A good back and hand positions


Hi my lovely dancers! 

Today I’m going to share with you some good tips in order to maintain a good back and hand positions. How do you recognize the look of a dancer? The incomparable support due to a muscular and supple back but also the dance up to the fingertips which enhances the movements. Dancing can help you to develop good habits at an early age. 

4 tips to protect your back 

Outside of dance classes, here are a few daily tips for maintaining good posture.
  • Avoid breaking your back when lacing your shoes. Put your foot on a chair or put one knee on the ground. 
  • Avoid the handbag and prefer the backpack in the upper back and pressed against your spine.
  • Always bend your knees when you pick something up off the ground, especially if it is heavy. 
  • When you sit down, sit at the bottom of your chair with your back against the backrest on both your buttocks and both shoulders at the same height. Stretch yourself regularly at home. 


Dance helps you grow up well

A complete physical activity, dance works the back from the pelvis to the top of the skull. She learns to stand up straight, to lie down, to grow. How many times have you heard your teacher tell you to straighten your back, tuck your stomach in and lower your shoulders? Repeatedly, this good posture becomes a habit. Dance teaches you good body positioning, especially of the spine, which is the backbone of your skeleton.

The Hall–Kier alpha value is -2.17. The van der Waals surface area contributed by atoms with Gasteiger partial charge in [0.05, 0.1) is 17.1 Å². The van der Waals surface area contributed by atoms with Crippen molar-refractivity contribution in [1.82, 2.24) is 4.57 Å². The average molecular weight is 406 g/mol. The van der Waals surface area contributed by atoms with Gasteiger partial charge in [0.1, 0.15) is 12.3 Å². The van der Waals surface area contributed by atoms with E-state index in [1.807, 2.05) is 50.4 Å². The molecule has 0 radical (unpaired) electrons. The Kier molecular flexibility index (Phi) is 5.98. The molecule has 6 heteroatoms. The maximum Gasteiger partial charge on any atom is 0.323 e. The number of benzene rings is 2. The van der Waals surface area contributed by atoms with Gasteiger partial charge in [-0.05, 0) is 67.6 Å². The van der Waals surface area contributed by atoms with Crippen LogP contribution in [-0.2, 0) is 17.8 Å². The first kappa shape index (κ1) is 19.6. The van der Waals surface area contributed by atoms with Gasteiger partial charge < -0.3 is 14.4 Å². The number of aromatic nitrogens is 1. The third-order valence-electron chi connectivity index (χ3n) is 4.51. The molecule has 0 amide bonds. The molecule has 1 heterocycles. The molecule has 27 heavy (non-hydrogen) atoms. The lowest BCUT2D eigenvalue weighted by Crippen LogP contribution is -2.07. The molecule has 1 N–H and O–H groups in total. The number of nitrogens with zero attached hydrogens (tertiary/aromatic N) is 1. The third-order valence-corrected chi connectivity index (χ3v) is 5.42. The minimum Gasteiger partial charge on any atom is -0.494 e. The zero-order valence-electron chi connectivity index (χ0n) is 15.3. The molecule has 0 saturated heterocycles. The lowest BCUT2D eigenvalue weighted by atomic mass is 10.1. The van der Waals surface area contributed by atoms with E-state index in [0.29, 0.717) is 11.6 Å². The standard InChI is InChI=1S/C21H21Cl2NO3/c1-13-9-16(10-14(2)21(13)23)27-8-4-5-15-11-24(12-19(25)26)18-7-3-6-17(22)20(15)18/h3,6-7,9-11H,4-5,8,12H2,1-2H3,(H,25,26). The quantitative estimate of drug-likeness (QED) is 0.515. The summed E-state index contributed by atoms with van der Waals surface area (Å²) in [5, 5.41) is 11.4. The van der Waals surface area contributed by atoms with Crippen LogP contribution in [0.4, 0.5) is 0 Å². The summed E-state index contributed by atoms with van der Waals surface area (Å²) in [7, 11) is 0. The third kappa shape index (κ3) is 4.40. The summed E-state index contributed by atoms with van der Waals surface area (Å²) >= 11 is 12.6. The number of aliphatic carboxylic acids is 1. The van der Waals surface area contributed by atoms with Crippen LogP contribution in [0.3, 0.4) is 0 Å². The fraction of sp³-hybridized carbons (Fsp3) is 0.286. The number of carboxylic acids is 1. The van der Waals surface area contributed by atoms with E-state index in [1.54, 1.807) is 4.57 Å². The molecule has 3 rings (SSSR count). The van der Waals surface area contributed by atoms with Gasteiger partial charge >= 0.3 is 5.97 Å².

Dancing to your fingertips

At first, when you learn to dance, you concentrate so much on your feet and legs that you forget your hands. Tight on the bar, stiffened, fingers spread out in all directions, you can see all kinds of colours! Expressive hands as an extension of a beautiful arm bearing, that’s the signature of a real dancer! You have to work on the suppleness and elegance of your hands. Begin by tucking your thumbs in towards the palm of your hand, always break your wrist slightly, as if you wanted a drop to flow from your shoulder to the palm of your hand. Concentrate on the wrists, they are the ones that give life and suppleness to your hands. 

A little anecdote: choreographer Trisha Brown has created a solo If You Couldn’t See Me, danced entirely with her back to the audience. 

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